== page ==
It was sometime during the year 2010 when my mother was hospitalised. She had been suffering from profuse bleeding for close to a month, and a week before being admitted, I had witnessed her staying up all night from agonising pain. My mother has rarely appeared so defeated; even at her weakest moments, I have always seen her make concerted efforts to ensure everyone around her was comfortable. However, in that one month, she had retired to the bed and was constantly losing blood.
Fortunately, it was soon diagnosed that whatever my mother was suffering from could be treated. She was experiencing a case of enlarged uterus, known as uterine fibroids, which are a group of noncancerous growths that commonly appear in women above the age of 30.
These non cancerous tumours more usually develop in a woman’s childbearing years. However, in a few cases some women may experience them during or after menopause, or even develop them for the first time at a matured stage in life.
The tumors tend to grow in the walls of the uterus and cause immense pain and other uncomfortable symptoms such as
My mother suffered the most from blood loss and she lost a lot of weight. There are certain factors that can enhance the risk of developing fibroids, such as hypertension or extreme stress, which most of our mothers silently suffer from. Obesity, low levels of Vitamin D, or a fibroid gene can be some of the other high-risk contributing factors.
Fibroids can be difficult to address, especially if it is after menopause. However, it is definitely not impossible. While still in the perimenopause phase, birth control pills might be prescribed by a doctor to ease the pain, while for a severely enlarged uterus a hysterectomy might be the suitable option. Hysterectomies might be recommended for women who are in their postmenopausal phase, who have multiple or extremely enlarged fibroids, and probably those who do not plan on conceiving in the future. My mother was suggested a hysterectomy and she did go through the procedure.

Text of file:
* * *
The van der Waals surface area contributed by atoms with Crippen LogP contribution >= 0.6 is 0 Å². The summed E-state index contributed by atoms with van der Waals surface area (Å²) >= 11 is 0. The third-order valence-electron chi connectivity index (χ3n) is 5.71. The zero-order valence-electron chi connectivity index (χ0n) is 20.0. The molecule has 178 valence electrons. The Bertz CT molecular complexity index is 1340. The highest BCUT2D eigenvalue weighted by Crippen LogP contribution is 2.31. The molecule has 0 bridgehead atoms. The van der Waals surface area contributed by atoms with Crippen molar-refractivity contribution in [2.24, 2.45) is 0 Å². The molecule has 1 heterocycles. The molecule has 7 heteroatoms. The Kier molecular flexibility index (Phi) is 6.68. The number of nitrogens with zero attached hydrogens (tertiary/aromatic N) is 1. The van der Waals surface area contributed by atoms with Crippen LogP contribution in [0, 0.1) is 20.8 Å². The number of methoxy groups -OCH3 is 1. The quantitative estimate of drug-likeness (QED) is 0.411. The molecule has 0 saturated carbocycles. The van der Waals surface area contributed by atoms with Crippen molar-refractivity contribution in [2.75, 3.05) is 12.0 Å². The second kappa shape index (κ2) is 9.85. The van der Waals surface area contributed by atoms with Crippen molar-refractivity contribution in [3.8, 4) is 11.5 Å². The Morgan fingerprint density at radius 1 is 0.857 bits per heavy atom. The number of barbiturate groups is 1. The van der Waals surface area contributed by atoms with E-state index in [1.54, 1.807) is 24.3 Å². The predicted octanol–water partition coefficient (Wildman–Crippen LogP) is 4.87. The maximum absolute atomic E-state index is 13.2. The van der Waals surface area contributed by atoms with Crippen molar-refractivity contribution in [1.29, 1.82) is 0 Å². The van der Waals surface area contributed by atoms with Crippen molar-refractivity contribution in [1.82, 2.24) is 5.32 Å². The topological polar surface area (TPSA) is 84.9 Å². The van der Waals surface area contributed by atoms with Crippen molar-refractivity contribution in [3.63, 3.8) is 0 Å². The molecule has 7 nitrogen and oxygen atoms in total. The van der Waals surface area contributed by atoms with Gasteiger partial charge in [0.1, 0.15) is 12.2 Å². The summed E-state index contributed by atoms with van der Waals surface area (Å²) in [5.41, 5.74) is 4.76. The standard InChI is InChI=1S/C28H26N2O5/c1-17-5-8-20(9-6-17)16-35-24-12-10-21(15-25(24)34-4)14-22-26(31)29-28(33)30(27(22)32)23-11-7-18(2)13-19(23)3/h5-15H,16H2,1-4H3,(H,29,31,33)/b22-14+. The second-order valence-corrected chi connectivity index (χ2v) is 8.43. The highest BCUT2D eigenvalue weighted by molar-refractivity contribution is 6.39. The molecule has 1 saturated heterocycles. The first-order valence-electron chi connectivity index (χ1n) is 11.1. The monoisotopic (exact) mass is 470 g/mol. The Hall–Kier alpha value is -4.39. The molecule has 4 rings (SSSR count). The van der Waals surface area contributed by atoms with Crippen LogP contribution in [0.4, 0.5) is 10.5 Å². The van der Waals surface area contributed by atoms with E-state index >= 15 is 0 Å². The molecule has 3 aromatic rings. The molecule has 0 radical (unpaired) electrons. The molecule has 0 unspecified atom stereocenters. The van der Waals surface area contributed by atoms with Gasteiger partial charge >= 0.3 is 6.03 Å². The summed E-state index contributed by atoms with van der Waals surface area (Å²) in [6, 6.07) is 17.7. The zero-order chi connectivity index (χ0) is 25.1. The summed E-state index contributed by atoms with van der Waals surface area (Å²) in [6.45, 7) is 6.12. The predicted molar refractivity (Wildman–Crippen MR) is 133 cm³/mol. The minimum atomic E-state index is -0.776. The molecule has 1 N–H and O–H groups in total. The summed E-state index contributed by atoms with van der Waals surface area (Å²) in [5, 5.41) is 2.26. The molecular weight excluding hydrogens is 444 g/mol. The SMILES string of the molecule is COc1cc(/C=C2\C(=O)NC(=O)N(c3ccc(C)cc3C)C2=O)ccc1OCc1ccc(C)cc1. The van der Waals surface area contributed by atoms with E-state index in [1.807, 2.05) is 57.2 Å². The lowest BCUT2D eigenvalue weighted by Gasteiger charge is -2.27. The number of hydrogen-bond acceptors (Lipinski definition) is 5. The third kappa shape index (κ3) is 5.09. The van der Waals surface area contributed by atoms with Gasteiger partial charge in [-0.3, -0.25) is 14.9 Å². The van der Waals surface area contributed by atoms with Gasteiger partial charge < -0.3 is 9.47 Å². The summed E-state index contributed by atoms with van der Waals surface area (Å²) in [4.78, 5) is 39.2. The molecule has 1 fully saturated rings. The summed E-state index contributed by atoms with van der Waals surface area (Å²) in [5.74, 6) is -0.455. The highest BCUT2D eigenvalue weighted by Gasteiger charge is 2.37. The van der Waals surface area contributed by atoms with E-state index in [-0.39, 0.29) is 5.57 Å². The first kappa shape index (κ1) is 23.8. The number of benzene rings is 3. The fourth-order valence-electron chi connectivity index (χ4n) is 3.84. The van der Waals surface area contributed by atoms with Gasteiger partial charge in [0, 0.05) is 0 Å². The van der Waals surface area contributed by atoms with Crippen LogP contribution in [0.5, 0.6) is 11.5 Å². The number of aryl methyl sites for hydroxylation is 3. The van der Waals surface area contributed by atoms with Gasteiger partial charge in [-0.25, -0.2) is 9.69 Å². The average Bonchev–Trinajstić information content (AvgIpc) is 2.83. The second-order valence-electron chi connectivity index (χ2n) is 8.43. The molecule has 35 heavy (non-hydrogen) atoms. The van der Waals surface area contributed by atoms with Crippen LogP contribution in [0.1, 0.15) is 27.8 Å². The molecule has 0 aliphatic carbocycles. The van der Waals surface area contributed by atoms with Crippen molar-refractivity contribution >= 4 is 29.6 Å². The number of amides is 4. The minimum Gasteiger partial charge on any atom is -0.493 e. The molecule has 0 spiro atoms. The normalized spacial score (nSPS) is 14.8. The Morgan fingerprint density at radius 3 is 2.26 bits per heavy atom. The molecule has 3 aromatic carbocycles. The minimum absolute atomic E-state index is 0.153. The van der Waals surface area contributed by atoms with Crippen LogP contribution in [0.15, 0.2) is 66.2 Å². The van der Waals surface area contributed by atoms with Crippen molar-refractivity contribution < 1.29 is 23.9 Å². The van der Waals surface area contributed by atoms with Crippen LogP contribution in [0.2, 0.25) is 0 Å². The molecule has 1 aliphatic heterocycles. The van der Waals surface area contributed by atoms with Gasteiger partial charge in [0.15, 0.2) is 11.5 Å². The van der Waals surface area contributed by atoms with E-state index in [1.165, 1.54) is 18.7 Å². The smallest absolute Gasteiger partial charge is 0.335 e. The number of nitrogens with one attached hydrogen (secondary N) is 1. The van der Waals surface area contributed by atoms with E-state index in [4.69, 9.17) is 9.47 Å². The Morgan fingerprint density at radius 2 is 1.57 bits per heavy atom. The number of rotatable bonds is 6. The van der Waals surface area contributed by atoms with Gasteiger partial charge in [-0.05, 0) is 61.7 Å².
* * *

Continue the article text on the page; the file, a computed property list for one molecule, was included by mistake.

The post-hysterectomy phase might be a challenging one for some women. It is quite common to experience several changes in the body after the surgery. It automatically switches a whole new button in your life where you will no longer have your periods and in some cases, there might be some changes in sexual behaviours such as a reduced drive. Some women may also suffer from a sense of loss, and that may be projected as a loss of interest in food and everything that she once enjoyed.
However, just like all the phases in life, the post-surgery phase is unique to every woman. My mother personally did not experience any of the above. Till today, when talking about those few days, she explains that she never experienced any mood swing or depression but was ready to get started the moment she recovered. We of course didn’t let her do that! However, 10 years later, she joins us on every trip, she cooks meals that are just as delicious, and she continues with her practice in Carnatic music. One thing that she always believed in was, “You are a woman for as long as you think you are. The rest is just a part of it.”
Note: This is a personal story and while all information are research, we recommend that you read up on vaginal health from our expert authors. To find articles written by our experts, read here.